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May 11, 2018 / C H Thompson

Crime as a political act – revision notes with evaluation

Paul Gilroy

  • Gilroy (1982) argues, in his book ‘There ain’t no Black in the Union Jack’, how the idea of black criminality is a myth
  • and these groups such as African Caribbean’s are no more criminal than anyone else.
  • Gilroy argues, criminal statistics are a manifestation of racial stereotypes, which frame African Caribbean’s as ‘other’, being acted upon by police and the criminal justice system,
  • examples are Asians being illegal immigrants and African Caribbean’s being muggers – more recently we have the Windrush Scandal
  • This results in ethnic minorities appear more frequently in the official statistics.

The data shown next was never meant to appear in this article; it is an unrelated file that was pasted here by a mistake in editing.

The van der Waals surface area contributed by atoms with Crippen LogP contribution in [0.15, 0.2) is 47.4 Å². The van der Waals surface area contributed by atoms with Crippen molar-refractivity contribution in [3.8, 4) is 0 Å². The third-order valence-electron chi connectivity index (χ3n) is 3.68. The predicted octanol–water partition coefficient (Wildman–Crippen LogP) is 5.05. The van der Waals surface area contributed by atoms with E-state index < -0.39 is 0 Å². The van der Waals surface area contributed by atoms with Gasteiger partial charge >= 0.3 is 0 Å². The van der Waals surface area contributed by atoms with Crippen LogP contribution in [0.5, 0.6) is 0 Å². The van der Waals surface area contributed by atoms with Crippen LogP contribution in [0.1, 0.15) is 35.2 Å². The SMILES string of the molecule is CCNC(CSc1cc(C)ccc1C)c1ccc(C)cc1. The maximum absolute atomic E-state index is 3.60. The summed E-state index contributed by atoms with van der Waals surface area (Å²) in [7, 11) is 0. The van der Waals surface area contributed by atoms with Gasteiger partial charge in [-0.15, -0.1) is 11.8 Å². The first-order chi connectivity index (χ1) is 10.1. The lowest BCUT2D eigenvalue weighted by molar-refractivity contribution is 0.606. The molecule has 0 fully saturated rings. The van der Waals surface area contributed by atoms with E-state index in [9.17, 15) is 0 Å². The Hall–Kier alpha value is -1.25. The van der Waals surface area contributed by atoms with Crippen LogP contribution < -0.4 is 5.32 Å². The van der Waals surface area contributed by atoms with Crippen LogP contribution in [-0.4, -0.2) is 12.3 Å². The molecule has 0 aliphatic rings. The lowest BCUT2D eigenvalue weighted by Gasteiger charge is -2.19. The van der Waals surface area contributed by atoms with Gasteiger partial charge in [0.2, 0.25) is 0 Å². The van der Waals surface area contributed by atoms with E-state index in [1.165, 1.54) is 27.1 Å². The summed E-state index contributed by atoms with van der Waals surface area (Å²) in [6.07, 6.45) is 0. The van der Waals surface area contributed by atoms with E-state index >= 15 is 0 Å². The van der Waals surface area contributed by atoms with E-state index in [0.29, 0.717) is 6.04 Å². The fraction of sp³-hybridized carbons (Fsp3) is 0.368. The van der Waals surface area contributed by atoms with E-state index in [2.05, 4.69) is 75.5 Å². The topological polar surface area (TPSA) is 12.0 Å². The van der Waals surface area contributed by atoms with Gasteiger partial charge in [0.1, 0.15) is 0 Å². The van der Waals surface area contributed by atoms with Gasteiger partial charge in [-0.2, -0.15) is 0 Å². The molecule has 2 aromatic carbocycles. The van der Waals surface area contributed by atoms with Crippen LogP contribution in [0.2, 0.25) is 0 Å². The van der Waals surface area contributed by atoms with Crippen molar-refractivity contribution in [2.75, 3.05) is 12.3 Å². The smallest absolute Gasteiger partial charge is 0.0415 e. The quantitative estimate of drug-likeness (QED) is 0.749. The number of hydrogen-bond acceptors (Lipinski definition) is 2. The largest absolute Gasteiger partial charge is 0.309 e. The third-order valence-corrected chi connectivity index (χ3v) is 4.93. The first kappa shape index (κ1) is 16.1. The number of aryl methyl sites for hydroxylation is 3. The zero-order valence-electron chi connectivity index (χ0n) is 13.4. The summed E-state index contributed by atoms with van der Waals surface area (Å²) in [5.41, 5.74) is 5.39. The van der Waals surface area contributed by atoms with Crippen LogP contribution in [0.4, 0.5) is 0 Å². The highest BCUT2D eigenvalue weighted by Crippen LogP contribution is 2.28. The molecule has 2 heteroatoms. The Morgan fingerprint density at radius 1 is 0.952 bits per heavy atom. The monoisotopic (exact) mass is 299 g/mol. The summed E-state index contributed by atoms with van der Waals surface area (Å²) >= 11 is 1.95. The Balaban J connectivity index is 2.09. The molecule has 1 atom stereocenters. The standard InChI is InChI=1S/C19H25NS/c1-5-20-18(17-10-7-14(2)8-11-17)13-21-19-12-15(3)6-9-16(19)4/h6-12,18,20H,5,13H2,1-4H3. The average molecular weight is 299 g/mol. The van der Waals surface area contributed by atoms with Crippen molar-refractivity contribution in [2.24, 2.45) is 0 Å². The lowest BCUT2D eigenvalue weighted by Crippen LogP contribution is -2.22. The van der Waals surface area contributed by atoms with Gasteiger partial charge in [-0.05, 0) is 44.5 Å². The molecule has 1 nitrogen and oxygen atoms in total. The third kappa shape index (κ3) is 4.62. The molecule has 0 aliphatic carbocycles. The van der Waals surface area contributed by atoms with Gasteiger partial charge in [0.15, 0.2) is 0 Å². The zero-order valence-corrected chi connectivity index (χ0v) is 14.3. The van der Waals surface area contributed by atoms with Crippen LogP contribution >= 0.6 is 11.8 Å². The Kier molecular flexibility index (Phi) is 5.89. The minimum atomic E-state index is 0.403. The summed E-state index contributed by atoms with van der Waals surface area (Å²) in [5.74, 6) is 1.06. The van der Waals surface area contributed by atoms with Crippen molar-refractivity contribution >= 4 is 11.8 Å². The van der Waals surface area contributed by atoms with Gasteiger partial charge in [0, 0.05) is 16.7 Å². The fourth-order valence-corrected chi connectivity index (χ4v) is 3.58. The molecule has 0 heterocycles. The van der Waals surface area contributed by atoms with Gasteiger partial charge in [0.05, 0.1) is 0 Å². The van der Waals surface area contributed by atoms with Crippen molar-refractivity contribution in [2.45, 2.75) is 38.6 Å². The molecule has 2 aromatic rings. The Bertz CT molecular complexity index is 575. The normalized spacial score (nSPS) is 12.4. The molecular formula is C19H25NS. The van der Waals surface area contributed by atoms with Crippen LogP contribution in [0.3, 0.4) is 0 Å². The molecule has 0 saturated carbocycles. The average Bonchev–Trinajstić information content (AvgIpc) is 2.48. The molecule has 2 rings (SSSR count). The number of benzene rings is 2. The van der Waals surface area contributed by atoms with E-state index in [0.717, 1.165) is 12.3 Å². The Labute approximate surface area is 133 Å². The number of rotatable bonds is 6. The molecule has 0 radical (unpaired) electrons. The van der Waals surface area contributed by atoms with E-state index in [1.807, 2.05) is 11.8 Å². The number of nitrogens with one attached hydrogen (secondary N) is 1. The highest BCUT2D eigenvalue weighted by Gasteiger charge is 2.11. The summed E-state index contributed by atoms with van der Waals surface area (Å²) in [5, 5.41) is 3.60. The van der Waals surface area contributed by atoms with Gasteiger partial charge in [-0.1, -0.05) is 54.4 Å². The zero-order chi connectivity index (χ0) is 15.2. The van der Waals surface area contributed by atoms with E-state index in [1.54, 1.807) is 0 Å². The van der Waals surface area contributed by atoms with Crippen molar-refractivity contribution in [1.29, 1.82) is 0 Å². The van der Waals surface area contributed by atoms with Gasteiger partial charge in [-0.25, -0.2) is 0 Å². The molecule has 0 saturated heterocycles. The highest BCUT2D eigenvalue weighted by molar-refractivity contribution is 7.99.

Gilroy views black crime is a form of resistance through ‘criminal acts’ as a political action expressing their resistance to social inequality and discrimination.


However Gilroy has been criticised:

(-) Black crime is often committed against other black people, so surely it can’t be struggle against racism?

(-) Lea and Young argued that the majority of crimes are reported by the public and not uncovered by the police, suggesting that it might be that the general public is racist and not the police that are racist.

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